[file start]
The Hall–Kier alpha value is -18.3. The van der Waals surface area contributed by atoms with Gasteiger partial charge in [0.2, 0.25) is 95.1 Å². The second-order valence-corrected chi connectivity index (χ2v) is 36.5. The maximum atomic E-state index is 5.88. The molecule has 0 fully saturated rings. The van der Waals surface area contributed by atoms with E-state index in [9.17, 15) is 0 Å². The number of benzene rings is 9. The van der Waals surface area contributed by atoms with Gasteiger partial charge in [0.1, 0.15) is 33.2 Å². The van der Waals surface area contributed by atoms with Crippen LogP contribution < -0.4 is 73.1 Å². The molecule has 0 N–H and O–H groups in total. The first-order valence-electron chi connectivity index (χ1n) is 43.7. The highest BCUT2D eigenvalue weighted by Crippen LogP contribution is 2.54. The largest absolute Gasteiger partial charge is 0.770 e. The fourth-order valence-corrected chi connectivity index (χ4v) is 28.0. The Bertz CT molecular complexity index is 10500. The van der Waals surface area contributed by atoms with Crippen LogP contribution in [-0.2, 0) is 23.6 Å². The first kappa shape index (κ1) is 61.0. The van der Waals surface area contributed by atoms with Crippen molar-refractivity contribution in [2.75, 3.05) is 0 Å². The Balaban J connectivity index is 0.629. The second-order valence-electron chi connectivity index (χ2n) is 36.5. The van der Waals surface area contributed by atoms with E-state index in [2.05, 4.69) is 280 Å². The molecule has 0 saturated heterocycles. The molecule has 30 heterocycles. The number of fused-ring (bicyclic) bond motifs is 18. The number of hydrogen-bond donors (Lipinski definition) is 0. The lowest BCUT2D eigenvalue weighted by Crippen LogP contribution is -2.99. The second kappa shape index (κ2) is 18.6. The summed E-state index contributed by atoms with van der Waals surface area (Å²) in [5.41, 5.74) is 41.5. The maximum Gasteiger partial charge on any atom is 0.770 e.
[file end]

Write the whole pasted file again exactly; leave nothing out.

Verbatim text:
The Hall–Kier alpha value is -18.3. The van der Waals surface area contributed by atoms with Gasteiger partial charge in [0.2, 0.25) is 95.1 Å². The second-order valence-corrected chi connectivity index (χ2v) is 36.5. The maximum atomic E-state index is 5.88. The molecule has 0 fully saturated rings. The van der Waals surface area contributed by atoms with E-state index in [9.17, 15) is 0 Å². The number of benzene rings is 9. The van der Waals surface area contributed by atoms with Gasteiger partial charge in [0.1, 0.15) is 33.2 Å². The van der Waals surface area contributed by atoms with Crippen LogP contribution < -0.4 is 73.1 Å². The molecule has 0 N–H and O–H groups in total. The first-order valence-electron chi connectivity index (χ1n) is 43.7. The highest BCUT2D eigenvalue weighted by Crippen LogP contribution is 2.54. The largest absolute Gasteiger partial charge is 0.770 e. The fourth-order valence-corrected chi connectivity index (χ4v) is 28.0. The Bertz CT molecular complexity index is 10500. The van der Waals surface area contributed by atoms with Crippen LogP contribution in [-0.2, 0) is 23.6 Å². The first kappa shape index (κ1) is 61.0. The van der Waals surface area contributed by atoms with Crippen molar-refractivity contribution in [2.75, 3.05) is 0 Å². The Balaban J connectivity index is 0.629. The second-order valence-electron chi connectivity index (χ2n) is 36.5. The van der Waals surface area contributed by atoms with E-state index in [2.05, 4.69) is 280 Å². The molecule has 0 saturated heterocycles. The molecule has 30 heterocycles. The number of fused-ring (bicyclic) bond motifs is 18. The number of hydrogen-bond donors (Lipinski definition) is 0. The lowest BCUT2D eigenvalue weighted by Crippen LogP contribution is -2.99. The second kappa shape index (κ2) is 18.6. The summed E-state index contributed by atoms with van der Waals surface area (Å²) in [5.41, 5.74) is 41.5. The maximum Gasteiger partial charge on any atom is 0.770 e.